Pac-Man Returns!

As VSP gets firmly into bed with Luxottica resulting from the addition of Pearle Vision as providers, it seems logical that there’s a strategy behind the tactic. What might it be?

Having closely observed both firms’ leadership and the eye care landscape for many years, I offer up the following:

Luxottica just wants to sell frames. They became a brand management company to sell frames. Their entre into retail was to sell frames. Their development of EyeMed was to sell frames. They’re eyewear sales geniuses. It’s the business they know and love.

VSP is an insurance company. They think and act like an insurance company. They acquired Marchon and its cadre of businesses as a means of enhancing the value of their insurance product. They care not for providers because they know that when one controls (or seemingly controls) the patients, you control the providers. Warren Buffet earned his wealth from insurance … there’s a lesson there.

VSP and Luxottica (EyeMed) are locked in a “Battle Royale,” each trying to out-maneuver the other for the business of employer groups. This competition is driving pricing to record lows. VSP, having over-paid for Marchon and now seeking the long dollar to make up for eroding margins, has gone direct-to-consumer with the sale of individual vision plans. In the process, they’re telling the consumer that their own providers are ripping the consumer off.

Enter commoditization and the Internet delivery of eyewear. The consumer is being educated that a pair of eyeglasses is nothing complex. That an eye exam can be delivered at a kiosk in the mall. That for $99 you can buy a pair of eyewear and give one to someone in need at the same time. And if you’re unsure of what you want, we’ll send you five pair to try them out. No fuss. No muss. Easy-peezy.

Providers — who used to rely upon full- or near-full-paying patients to balance out the ridiculously poor fees paid by vision plans — are struggling to maintain margins. Countless have stopped investing in new technology and office/team upgrades as a result. The end-game is that the standard of care will erode as providers can’t maintain investments in new technologies. Enter consolidators, grabbing up ECPs at a frenetic pace. While independent ECPs have largely succeeded at the profession of optometry, many are failing at the business side.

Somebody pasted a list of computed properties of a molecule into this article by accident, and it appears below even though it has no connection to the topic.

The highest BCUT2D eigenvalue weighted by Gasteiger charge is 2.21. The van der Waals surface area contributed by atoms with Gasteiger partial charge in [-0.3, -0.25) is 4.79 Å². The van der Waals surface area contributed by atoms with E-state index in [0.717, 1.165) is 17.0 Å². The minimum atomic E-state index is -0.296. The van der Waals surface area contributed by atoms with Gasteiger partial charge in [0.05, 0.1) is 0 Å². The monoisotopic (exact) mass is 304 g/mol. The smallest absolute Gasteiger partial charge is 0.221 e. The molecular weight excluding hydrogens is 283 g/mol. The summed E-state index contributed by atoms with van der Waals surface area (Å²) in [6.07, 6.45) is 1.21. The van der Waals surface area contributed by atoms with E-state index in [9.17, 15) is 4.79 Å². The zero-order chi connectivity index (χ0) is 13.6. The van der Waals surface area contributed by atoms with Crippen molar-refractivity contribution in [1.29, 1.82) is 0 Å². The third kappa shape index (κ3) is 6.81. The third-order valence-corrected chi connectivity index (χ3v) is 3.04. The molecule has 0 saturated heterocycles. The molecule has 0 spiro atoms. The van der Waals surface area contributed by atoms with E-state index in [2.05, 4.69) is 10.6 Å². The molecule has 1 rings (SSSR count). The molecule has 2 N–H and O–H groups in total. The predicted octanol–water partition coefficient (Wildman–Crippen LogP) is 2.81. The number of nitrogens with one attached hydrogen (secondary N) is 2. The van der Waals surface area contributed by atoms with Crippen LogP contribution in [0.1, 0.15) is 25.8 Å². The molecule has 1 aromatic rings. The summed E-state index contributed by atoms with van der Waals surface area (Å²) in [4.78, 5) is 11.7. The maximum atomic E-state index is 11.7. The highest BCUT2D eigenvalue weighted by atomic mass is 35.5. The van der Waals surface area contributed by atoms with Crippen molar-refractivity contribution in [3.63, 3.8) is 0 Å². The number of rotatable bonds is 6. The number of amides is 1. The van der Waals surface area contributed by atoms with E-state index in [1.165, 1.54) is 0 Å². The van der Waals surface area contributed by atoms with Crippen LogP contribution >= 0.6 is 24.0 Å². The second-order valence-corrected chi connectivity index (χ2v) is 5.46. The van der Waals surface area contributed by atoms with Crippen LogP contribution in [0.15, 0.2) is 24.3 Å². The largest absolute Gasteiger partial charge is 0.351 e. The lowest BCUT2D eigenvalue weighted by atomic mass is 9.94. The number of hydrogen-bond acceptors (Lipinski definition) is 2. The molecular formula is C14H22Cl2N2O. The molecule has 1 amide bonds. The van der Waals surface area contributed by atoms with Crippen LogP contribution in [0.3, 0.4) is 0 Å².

So what’s my crystal ball say?

Consider that this Pearle thing is just the tip of the iceberg. VSP and Luxottica are both horse-traders. VSP will ultimately add all Luxottica locations as providers to further enhance their “provider in every port, 12/7” strategy. As a quid-pro-quo, Luxottica will then trade EyeMed for Marchon and, perhaps, even VSP’s lab network. Luxottica will become VSP’s exclusive supplier and completely control both its supply chain and that of VSP’s independent providers. As a result, Luxottica will latch onto VSP’s 60 million covered lives (not a bad deal: trade 30 million lives for access to three times as many).

With this move behind them Luxottica will begin acquiring the acquirers. These middle-market players have been snapping up individual and small multi-location practices for the past five years. This is all simply a “bigger fish eats littler fish” evolution.

The end game? Luxottica gets to sell more frames. VSP gets to control the vision insurance space. Since the two are independent firms, this action eliminates the growing concern over the total vertical integration (read “anti-trust”) of these plans.

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